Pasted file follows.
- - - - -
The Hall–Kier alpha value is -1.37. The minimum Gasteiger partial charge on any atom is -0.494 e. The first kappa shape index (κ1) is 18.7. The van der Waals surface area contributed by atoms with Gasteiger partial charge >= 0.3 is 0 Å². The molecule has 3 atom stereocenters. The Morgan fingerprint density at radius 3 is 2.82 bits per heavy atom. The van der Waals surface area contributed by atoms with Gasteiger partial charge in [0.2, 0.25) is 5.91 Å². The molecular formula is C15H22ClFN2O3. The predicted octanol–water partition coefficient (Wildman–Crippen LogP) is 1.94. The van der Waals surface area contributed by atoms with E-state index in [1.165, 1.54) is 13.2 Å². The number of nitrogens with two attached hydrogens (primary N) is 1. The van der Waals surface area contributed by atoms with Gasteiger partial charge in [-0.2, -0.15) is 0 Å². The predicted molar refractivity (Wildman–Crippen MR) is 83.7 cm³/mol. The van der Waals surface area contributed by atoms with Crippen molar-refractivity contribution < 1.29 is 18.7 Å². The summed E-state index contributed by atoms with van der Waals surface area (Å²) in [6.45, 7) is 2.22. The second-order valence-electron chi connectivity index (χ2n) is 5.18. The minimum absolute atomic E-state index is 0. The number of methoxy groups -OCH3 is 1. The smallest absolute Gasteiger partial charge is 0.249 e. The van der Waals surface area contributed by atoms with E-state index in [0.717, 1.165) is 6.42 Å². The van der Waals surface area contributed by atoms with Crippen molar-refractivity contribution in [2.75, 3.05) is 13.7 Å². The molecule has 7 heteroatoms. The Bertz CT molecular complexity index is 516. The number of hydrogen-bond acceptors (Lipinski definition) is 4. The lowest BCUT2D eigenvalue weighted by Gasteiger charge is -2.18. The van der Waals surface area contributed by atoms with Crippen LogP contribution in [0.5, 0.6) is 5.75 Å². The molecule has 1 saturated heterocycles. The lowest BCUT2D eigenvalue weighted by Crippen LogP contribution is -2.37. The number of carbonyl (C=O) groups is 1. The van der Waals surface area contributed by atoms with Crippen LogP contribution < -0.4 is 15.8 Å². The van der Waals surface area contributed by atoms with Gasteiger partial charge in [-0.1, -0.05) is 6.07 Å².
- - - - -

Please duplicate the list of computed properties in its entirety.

The Hall–Kier alpha value is -1.37. The minimum Gasteiger partial charge on any atom is -0.494 e. The first kappa shape index (κ1) is 18.7. The van der Waals surface area contributed by atoms with Gasteiger partial charge >= 0.3 is 0 Å². The molecule has 3 atom stereocenters. The Morgan fingerprint density at radius 3 is 2.82 bits per heavy atom. The van der Waals surface area contributed by atoms with Gasteiger partial charge in [0.2, 0.25) is 5.91 Å². The molecular formula is C15H22ClFN2O3. The predicted octanol–water partition coefficient (Wildman–Crippen LogP) is 1.94. The van der Waals surface area contributed by atoms with E-state index in [1.165, 1.54) is 13.2 Å². The number of nitrogens with two attached hydrogens (primary N) is 1. The van der Waals surface area contributed by atoms with Gasteiger partial charge in [-0.2, -0.15) is 0 Å². The predicted molar refractivity (Wildman–Crippen MR) is 83.7 cm³/mol. The van der Waals surface area contributed by atoms with Crippen molar-refractivity contribution < 1.29 is 18.7 Å². The summed E-state index contributed by atoms with van der Waals surface area (Å²) in [6.45, 7) is 2.22. The second-order valence-electron chi connectivity index (χ2n) is 5.18. The minimum absolute atomic E-state index is 0. The number of methoxy groups -OCH3 is 1. The smallest absolute Gasteiger partial charge is 0.249 e. The van der Waals surface area contributed by atoms with E-state index in [0.717, 1.165) is 6.42 Å². The van der Waals surface area contributed by atoms with Crippen molar-refractivity contribution in [2.75, 3.05) is 13.7 Å². The molecule has 7 heteroatoms. The Bertz CT molecular complexity index is 516. The number of hydrogen-bond acceptors (Lipinski definition) is 4. The lowest BCUT2D eigenvalue weighted by Gasteiger charge is -2.18. The van der Waals surface area contributed by atoms with Crippen LogP contribution in [0.5, 0.6) is 5.75 Å². The molecule has 1 saturated heterocycles. The lowest BCUT2D eigenvalue weighted by Crippen LogP contribution is -2.37. The number of carbonyl (C=O) groups is 1. The van der Waals surface area contributed by atoms with Crippen LogP contribution < -0.4 is 15.8 Å². The van der Waals surface area contributed by atoms with Gasteiger partial charge in [-0.1, -0.05) is 6.07 Å².